• I hope so, too, Char! Providing a positive role model and engaging in open discussion can really help. Thanks for being such a thoughtful, loving mother.

      If she hasn’t seen it, I recommend the film “Real Women Have Curves.” Very empowering coming of age story that resonates with many teens.

      Reply
      • I hadn’t heard of that movie (not that I see many movies). Thanks for the suggestion.

  7. Such good and important advice. I liked what you wrote about being careful how we praise other people for their weight loss success or how we describe our own bodies or those of others. Words matter and we should choose them carefully.

    By the way, I wanted to tell you that you do a wonderful job visually with your posts. You’ve really got the art of posting down, what with your numbered lists and the use of different font sizes, colors, and bolding. Very easy to read. 🙂

    Reply
  8. A beautiful post, August, as always. My weight has always been a problem for me–trying to lose it, inevitably gaining it back and more, despairing over ever losing it again… And I think I’ve damaged myself in a lot of ways over the years. I know my body image is skewed, but changing it is so difficult. Sometimes it seems easier to bash myself with nasty names instead of trying to shift my mindset–it conforms with the dominant narrative that we’re inundated with these days. :/

    These tips are great, and I am going to be much more mindful about integrating them into my day-to-day life. Thank you, thank you, for sharing them.

    Reply
    • Thanks for your openness, Lena. I’m so sorry you’ve struggled with your weight and body image, and understand what carrying that weight (speaking of the latter) involves.

      The more we release those negative feelings and attitudes—or at least stop listening to them, and stop fighting pounds, the more likely we are to feel and be healthier and fitter. It seems like a catch 22, especially to people who’ve dieted off and on. But it truly works. I hope you find more peace in your weight and wellness journey. It’s an empowering state you deserve.

      Reply
  9. August, I admire you for being so open about your own journey with eating disorders and so willing to share what you learned to help others. No. 5 on your list really hit home – I am very guilty about this. And you are right, commenting on weight loss celebrates our society’s obsession with thinness. In fact, I’ve been quite bothered by the media’s harping on Lady Gaga’s recent weight gain and plan on penning a post about my own struggles with weight and self image.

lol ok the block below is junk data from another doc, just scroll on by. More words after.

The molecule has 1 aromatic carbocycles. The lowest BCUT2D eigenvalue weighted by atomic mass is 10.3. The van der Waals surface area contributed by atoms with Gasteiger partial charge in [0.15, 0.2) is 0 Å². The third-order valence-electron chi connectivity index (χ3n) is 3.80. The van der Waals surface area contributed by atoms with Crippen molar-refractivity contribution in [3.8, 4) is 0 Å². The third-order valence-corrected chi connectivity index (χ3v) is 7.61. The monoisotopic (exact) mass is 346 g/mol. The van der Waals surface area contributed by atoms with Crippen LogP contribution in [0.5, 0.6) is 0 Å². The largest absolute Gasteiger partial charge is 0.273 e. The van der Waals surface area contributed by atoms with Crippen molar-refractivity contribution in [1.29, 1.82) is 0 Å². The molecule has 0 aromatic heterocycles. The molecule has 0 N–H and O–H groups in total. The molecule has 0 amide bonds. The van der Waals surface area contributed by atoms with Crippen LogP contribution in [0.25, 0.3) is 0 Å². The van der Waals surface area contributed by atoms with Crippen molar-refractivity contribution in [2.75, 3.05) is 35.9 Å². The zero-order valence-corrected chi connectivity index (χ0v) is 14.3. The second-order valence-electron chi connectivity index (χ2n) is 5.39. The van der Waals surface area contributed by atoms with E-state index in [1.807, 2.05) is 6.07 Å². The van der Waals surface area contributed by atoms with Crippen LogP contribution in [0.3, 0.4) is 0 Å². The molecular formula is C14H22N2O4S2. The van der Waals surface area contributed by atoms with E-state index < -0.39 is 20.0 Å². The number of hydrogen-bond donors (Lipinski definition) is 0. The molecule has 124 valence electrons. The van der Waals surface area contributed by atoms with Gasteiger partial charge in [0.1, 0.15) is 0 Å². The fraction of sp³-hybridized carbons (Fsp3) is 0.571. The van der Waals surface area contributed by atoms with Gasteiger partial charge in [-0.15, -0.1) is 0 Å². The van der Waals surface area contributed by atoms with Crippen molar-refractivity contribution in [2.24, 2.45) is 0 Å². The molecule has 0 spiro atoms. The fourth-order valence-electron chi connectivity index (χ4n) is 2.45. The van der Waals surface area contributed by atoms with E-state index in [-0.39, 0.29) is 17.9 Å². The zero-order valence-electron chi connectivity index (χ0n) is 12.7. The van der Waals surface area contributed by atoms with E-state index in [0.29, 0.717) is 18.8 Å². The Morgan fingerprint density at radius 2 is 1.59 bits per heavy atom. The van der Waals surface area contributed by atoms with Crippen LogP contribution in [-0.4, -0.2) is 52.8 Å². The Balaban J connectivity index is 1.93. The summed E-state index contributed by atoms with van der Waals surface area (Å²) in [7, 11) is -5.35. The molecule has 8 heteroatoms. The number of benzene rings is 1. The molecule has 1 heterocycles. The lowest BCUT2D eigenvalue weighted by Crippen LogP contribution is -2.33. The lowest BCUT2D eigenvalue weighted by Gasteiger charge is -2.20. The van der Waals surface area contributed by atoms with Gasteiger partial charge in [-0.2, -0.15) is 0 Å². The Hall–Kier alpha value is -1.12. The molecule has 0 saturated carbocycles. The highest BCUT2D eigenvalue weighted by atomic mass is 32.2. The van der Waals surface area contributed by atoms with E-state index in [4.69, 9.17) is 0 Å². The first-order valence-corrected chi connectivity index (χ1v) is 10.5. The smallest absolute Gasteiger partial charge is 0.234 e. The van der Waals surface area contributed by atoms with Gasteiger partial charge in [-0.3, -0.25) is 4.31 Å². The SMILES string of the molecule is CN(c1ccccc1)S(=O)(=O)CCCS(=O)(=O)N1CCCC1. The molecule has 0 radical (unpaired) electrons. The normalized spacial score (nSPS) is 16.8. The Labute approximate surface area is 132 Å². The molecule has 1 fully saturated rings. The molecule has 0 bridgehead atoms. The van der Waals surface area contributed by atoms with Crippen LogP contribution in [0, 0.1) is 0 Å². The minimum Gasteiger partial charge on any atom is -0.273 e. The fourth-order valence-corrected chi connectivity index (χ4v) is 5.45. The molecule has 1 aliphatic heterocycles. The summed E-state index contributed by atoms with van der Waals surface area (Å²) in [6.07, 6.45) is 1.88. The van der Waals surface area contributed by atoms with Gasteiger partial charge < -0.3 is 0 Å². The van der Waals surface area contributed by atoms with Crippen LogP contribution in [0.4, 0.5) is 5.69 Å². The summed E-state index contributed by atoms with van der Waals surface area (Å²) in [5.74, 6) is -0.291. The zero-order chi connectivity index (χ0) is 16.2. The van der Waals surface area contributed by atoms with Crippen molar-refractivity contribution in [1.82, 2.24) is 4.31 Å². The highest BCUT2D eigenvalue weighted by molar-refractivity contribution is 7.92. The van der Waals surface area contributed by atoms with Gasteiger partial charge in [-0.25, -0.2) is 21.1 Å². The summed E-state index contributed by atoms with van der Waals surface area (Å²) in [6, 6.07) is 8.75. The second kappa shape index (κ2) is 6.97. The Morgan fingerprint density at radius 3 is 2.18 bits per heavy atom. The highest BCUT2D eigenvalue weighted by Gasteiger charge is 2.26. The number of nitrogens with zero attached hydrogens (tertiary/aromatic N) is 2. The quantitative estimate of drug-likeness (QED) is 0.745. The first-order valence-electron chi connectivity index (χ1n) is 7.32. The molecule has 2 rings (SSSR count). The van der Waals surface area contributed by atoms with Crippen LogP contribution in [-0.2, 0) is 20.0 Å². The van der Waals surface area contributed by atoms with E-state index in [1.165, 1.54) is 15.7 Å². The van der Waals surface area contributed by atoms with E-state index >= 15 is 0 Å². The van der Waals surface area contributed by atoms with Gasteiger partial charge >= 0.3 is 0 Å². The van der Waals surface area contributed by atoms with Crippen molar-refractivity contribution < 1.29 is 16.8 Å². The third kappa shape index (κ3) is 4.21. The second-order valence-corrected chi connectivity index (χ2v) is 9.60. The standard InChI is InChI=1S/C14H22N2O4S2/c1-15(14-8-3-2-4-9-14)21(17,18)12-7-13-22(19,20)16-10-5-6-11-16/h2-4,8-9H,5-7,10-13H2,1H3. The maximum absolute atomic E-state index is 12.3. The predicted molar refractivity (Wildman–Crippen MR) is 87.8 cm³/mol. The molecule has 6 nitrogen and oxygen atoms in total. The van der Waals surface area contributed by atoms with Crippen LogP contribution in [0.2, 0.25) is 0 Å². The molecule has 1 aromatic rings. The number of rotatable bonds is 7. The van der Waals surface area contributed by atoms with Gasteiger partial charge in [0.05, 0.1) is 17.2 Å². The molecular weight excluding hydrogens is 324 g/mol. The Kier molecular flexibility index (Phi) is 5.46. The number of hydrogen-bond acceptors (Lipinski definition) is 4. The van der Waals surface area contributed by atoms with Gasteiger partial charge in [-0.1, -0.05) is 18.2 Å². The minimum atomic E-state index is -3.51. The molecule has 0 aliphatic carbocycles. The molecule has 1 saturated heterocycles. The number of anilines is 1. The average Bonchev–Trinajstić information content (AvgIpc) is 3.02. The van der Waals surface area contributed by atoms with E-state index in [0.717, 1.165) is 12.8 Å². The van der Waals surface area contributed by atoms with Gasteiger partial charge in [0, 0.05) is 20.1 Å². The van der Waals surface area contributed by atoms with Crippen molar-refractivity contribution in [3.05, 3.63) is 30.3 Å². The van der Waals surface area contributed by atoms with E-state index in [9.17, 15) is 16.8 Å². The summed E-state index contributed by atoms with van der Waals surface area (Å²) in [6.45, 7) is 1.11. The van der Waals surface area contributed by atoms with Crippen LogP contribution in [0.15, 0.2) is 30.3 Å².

Reply
    • Most of us have been guilty of that at some point. From awareness comes growth. 🙂 It sounds like you have your attitude in the right place already. Thanks for the support!

      Reply
  10. I’m right there with Lena. Sometimes it’s hard to have a good body image. And then you factor in what other people say when you’re not a Sandra Bullock or Kate Hudson (sorry, can’t bring to mind any younger, more popular names right now). Anyway…great advice. I think everyone would benefit by being more accepting of themselves…and others. Unfortunately in a Photoshopped world, it’s not likely to happen.

    Reply
    • It’s definitely a complicated battle, Kristy. One thing that helps me is knowing that while it’s natural to feel critical about how we look, we don’t have to let those thoughts get us down or determine our value. I barely ever look in the mirror anymore. Looks just aren’t that important.

      Reply
  11. “We see fuel and enjoyment on our plates, rather than numbers or damage. We eat healthfully and exercise because it feels good, not for calorie burn or scale shifts.”

    What a great perspective to have. Because I generally want to eat what’s not good for me, but I force myself to eat what I should eat, I’m going to look for the beauty on my plate!

    Patricia Rickrode
    w/a Jansen Schmidt

    Reply
  12. August, I’ve never had an eating disorder but this post hit home because I have always had a fairly negative body image. Once I actually had health challenges and began to struggle with my weight in earnest, it was very eye-opening to look back at those pictures where I looked stunning and healthy and realize that I couldn’t see it at the time.

    As I raise a daughter, I’m having to unlearn these negative messages so I don’t pass them on to her.

    Reply
    • In some ways I’m lucky to have had an ED. It nearly forced me to overcome long-held beliefs and issues I might never have addressed otherwise. I wish I could give the same healing to everyone with disordered body or food-related thoughts—you included.

      I’ve been practicing the opposite of what you mentioned with photos (which many of us do, by the way. :)) I’ve been picturing myself with white hair and loads of wrinkles and sparkling eyes and vibrancy. It ain’t always easy, but we can choose to feel and see beauty in ourselves.

      Reply
  13. Wise words, August, that many of us (including me) should heed. I’ve enjoyed exercising the last few years, but lately I notice myself wishing I could “lose a few more pounds” rather than enjoying the workouts for the many other health benefits they bring.